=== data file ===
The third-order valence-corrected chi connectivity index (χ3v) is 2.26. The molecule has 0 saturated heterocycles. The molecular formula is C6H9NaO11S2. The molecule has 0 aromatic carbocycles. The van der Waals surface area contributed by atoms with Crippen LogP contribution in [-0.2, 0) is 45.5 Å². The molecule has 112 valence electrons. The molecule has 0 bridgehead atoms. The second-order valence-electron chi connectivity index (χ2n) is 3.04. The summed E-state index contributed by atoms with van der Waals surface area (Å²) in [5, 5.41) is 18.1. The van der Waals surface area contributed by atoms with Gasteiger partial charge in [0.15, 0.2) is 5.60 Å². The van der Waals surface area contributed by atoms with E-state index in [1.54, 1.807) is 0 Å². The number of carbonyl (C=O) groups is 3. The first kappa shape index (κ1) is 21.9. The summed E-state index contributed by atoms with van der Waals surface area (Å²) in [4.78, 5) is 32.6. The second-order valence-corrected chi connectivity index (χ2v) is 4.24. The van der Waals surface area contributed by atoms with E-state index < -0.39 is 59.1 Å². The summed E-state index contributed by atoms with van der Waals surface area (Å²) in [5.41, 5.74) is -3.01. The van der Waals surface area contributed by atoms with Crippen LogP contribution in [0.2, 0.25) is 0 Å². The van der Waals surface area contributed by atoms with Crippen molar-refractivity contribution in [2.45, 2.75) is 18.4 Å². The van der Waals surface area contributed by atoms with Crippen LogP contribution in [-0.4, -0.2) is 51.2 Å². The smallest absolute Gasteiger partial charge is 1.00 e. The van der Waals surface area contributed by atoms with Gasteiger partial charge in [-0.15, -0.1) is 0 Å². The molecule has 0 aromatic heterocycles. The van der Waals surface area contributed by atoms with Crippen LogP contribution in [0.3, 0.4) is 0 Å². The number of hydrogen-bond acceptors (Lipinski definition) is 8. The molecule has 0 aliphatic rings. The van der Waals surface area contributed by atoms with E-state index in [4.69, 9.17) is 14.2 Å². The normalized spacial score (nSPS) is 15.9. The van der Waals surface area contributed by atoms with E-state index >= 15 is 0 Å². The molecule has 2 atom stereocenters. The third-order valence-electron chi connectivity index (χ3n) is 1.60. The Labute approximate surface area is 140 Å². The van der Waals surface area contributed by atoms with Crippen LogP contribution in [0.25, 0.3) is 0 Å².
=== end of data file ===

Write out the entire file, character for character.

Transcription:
The third-order valence-corrected chi connectivity index (χ3v) is 2.26. The molecule has 0 saturated heterocycles. The molecular formula is C6H9NaO11S2. The molecule has 0 aromatic carbocycles. The van der Waals surface area contributed by atoms with Crippen LogP contribution in [-0.2, 0) is 45.5 Å². The molecule has 112 valence electrons. The molecule has 0 bridgehead atoms. The second-order valence-electron chi connectivity index (χ2n) is 3.04. The summed E-state index contributed by atoms with van der Waals surface area (Å²) in [5, 5.41) is 18.1. The van der Waals surface area contributed by atoms with Gasteiger partial charge in [0.15, 0.2) is 5.60 Å². The van der Waals surface area contributed by atoms with E-state index in [1.54, 1.807) is 0 Å². The number of carbonyl (C=O) groups is 3. The first kappa shape index (κ1) is 21.9. The summed E-state index contributed by atoms with van der Waals surface area (Å²) in [4.78, 5) is 32.6. The second-order valence-corrected chi connectivity index (χ2v) is 4.24. The van der Waals surface area contributed by atoms with E-state index < -0.39 is 59.1 Å². The summed E-state index contributed by atoms with van der Waals surface area (Å²) in [5.41, 5.74) is -3.01. The van der Waals surface area contributed by atoms with Crippen LogP contribution in [0.2, 0.25) is 0 Å². The van der Waals surface area contributed by atoms with Crippen molar-refractivity contribution in [2.45, 2.75) is 18.4 Å². The van der Waals surface area contributed by atoms with Crippen LogP contribution in [-0.4, -0.2) is 51.2 Å². The smallest absolute Gasteiger partial charge is 1.00 e. The van der Waals surface area contributed by atoms with Gasteiger partial charge in [-0.15, -0.1) is 0 Å². The molecule has 0 aromatic heterocycles. The van der Waals surface area contributed by atoms with Crippen LogP contribution in [0.3, 0.4) is 0 Å². The number of hydrogen-bond acceptors (Lipinski definition) is 8. The molecule has 0 aliphatic rings. The van der Waals surface area contributed by atoms with E-state index in [4.69, 9.17) is 14.2 Å². The normalized spacial score (nSPS) is 15.9. The van der Waals surface area contributed by atoms with E-state index >= 15 is 0 Å². The molecule has 2 atom stereocenters. The third-order valence-electron chi connectivity index (χ3n) is 1.60. The Labute approximate surface area is 140 Å². The van der Waals surface area contributed by atoms with Crippen LogP contribution in [0.25, 0.3) is 0 Å².